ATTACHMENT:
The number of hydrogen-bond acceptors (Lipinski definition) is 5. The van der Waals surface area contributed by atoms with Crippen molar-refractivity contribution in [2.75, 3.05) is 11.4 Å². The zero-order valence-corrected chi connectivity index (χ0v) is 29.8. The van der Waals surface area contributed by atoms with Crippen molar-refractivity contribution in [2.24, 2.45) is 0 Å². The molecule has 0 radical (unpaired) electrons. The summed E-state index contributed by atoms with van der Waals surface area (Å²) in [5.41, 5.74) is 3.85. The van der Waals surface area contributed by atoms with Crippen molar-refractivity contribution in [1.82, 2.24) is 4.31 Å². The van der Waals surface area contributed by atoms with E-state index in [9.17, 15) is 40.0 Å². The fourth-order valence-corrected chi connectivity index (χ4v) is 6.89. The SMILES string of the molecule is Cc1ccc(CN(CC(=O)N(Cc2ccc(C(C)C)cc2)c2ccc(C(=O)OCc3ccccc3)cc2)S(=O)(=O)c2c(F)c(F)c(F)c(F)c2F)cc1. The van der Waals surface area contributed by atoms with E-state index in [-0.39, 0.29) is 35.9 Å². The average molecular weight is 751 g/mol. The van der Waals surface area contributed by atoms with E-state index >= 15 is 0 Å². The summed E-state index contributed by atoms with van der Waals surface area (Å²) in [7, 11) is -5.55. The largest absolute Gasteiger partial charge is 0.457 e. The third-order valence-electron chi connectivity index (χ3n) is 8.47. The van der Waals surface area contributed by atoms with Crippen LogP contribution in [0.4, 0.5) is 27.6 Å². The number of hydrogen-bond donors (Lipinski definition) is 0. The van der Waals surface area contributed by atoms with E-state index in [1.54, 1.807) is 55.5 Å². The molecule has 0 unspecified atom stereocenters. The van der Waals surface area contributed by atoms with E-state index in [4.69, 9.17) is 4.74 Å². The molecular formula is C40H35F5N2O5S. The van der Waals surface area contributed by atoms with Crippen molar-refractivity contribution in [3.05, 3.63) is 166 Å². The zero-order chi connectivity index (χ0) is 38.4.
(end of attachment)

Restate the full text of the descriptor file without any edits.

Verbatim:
The number of hydrogen-bond acceptors (Lipinski definition) is 5. The van der Waals surface area contributed by atoms with Crippen molar-refractivity contribution in [2.75, 3.05) is 11.4 Å². The zero-order valence-corrected chi connectivity index (χ0v) is 29.8. The van der Waals surface area contributed by atoms with Crippen molar-refractivity contribution in [2.24, 2.45) is 0 Å². The molecule has 0 radical (unpaired) electrons. The summed E-state index contributed by atoms with van der Waals surface area (Å²) in [5.41, 5.74) is 3.85. The van der Waals surface area contributed by atoms with Crippen molar-refractivity contribution in [1.82, 2.24) is 4.31 Å². The van der Waals surface area contributed by atoms with E-state index in [9.17, 15) is 40.0 Å². The fourth-order valence-corrected chi connectivity index (χ4v) is 6.89. The SMILES string of the molecule is Cc1ccc(CN(CC(=O)N(Cc2ccc(C(C)C)cc2)c2ccc(C(=O)OCc3ccccc3)cc2)S(=O)(=O)c2c(F)c(F)c(F)c(F)c2F)cc1. The van der Waals surface area contributed by atoms with E-state index in [-0.39, 0.29) is 35.9 Å². The average molecular weight is 751 g/mol. The van der Waals surface area contributed by atoms with E-state index >= 15 is 0 Å². The summed E-state index contributed by atoms with van der Waals surface area (Å²) in [7, 11) is -5.55. The largest absolute Gasteiger partial charge is 0.457 e. The third-order valence-electron chi connectivity index (χ3n) is 8.47. The van der Waals surface area contributed by atoms with Crippen LogP contribution in [0.4, 0.5) is 27.6 Å². The number of hydrogen-bond donors (Lipinski definition) is 0. The van der Waals surface area contributed by atoms with E-state index in [1.54, 1.807) is 55.5 Å². The molecule has 0 unspecified atom stereocenters. The van der Waals surface area contributed by atoms with E-state index in [4.69, 9.17) is 4.74 Å². The molecular formula is C40H35F5N2O5S. The van der Waals surface area contributed by atoms with Crippen molar-refractivity contribution in [3.05, 3.63) is 166 Å². The zero-order chi connectivity index (χ0) is 38.4.